A team from the National Disaster Preparedness Training Center (NDPTC), a research and training center at the University of Hawaiʻi at Mānoa, recently visited the Visayas region of the southern Philippines that was devastated in November 2013 by Super Typhoon Haiyan. One of the most destructive storms in modern times, Haiyan left thousands dead or missing and had an incalculable impact to loss of property and livelihood. NDPTC researchers along with other researchers and scientists examined the ongoing recovery efforts and assessed how storm victims are coping with only the most basic necessities of daily living available close to a year after the catastrophic event. The trip was organized by the Consuelo Foundation, a Hawaiʻi based non-profit organization, and is the subject of an Emme’s Island Moments Thanksgiving special “Haiyan After the Storm.”
From Tropical Storm Iselle that hit the island of Hawaiʻi in 2014, to Super Typhoon Haiyan that devastated the Philippines in 2013, University of Hawaiʻi at Mānoa researchers and scientists continue to be at the forefront of natural disaster training and assistance.
UH is home to the National Disaster Preparedness Training Center (NDPTC), funded by the Department of Homeland Security and FEMA, the Federal Emergency Management Agency. The center leads a consortium that develops and delivers training and educational programs to help safeguard the nation, and the world, against natural and man-made threats.
“We’ve trained more than 12,000 first responders and emergency managers and others involved in disaster response and recovery in more than 200 cities across the U.S,” said Karl Kim, a UH Mānoa urban and regional planning professor and the NDPTC executive director.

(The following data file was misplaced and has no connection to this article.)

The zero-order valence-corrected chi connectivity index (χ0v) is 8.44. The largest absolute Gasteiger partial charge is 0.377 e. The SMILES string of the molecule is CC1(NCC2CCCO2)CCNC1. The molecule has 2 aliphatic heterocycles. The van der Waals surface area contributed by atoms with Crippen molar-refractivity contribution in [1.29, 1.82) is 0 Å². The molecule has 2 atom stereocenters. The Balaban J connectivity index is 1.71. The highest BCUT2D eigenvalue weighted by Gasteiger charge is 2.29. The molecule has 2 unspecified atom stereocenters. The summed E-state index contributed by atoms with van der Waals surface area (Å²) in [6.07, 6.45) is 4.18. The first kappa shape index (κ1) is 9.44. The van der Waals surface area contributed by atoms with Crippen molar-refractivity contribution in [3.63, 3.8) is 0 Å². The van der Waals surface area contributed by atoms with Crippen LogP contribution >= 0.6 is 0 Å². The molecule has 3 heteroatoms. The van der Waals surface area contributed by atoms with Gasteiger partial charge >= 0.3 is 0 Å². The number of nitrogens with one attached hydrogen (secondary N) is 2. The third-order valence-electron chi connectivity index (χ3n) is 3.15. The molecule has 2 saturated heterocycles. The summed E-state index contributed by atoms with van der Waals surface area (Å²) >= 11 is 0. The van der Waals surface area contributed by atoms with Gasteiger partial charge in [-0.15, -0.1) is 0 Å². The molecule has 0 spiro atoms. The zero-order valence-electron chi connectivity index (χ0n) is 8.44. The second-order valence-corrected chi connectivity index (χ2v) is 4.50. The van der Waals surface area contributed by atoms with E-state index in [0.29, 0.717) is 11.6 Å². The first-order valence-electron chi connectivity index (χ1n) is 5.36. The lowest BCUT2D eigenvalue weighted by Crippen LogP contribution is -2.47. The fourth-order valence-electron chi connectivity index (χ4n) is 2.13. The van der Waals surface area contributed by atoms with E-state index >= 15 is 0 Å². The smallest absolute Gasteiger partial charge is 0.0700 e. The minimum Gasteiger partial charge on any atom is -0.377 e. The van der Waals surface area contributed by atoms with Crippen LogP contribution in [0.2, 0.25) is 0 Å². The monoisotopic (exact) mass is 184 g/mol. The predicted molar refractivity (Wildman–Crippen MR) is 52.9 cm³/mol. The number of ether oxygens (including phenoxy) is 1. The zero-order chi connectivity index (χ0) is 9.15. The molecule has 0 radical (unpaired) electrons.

The programs and courses are developed, in large part, by studying how communities prepare, respond and recover from disasters.
“Disasters are teachable moments,” said Kim. “They magnify what works and what doesn’t work in a society or a community.”
A UH team was on the ground shortly after Iselle struck to assess, among other things, one of the programs the center developed—FEMA’s first course on social media for disasters.
“It’s a way to push information out to other people who have smart phones and other social media devices but it is also a way to collect information from households and communities,” explained Kim.
It provided critical information to government agencies before they were able to get personnel on site. Members from UH and the National Disaster Preparedness Training Center were brought to the Philippines in the summer of 2014 by the Consuelo Foundation, a Hawaiʻi based non-profit organization. The group was there to assess and assist in the recovery of Typhoon Haiyan that killed thousands and left more than a million people homeless.
“It’s really an effort to bring together scientists who are experts in disaster recovery and mitigation to the Philippines to match them with their Filipino counterparts,” said the foundation’s president and CEO Jon Matsuoka.
UH officials along with researchers and scientists from other universities toured some of the hardest hit areas, collecting important information while learning valuable lessons.
“One of the things is the power of community and that it is really important to build community capacity to work together,” said Kim.
The trip also led to technical exchanges with Filipino officials on subjects like creating updated wave inundation maps and the impact that information would have on future urban planning.
“We provided them a lot of FEMA documents and also a lot of documents that we produced at the University of Hawaiʻi,” said Dennis Hwang, an NDPTC instructor and coastal hazard mitigation specialist at the UH Sea Grant College.
A team from UH and the NDPTC also traveled to Indonesia in 2014 to deliver a series of workshops to emergency managers, first responders and others working on disaster risk reduction. The ultimate goal of every effort by the center is to build stronger communities.
“We can reduce the number of people that are killed, or injured, or lose their homes, or have their lives disrupted,” said Kim. “And I think that is a very, very important role that we as a university can play.”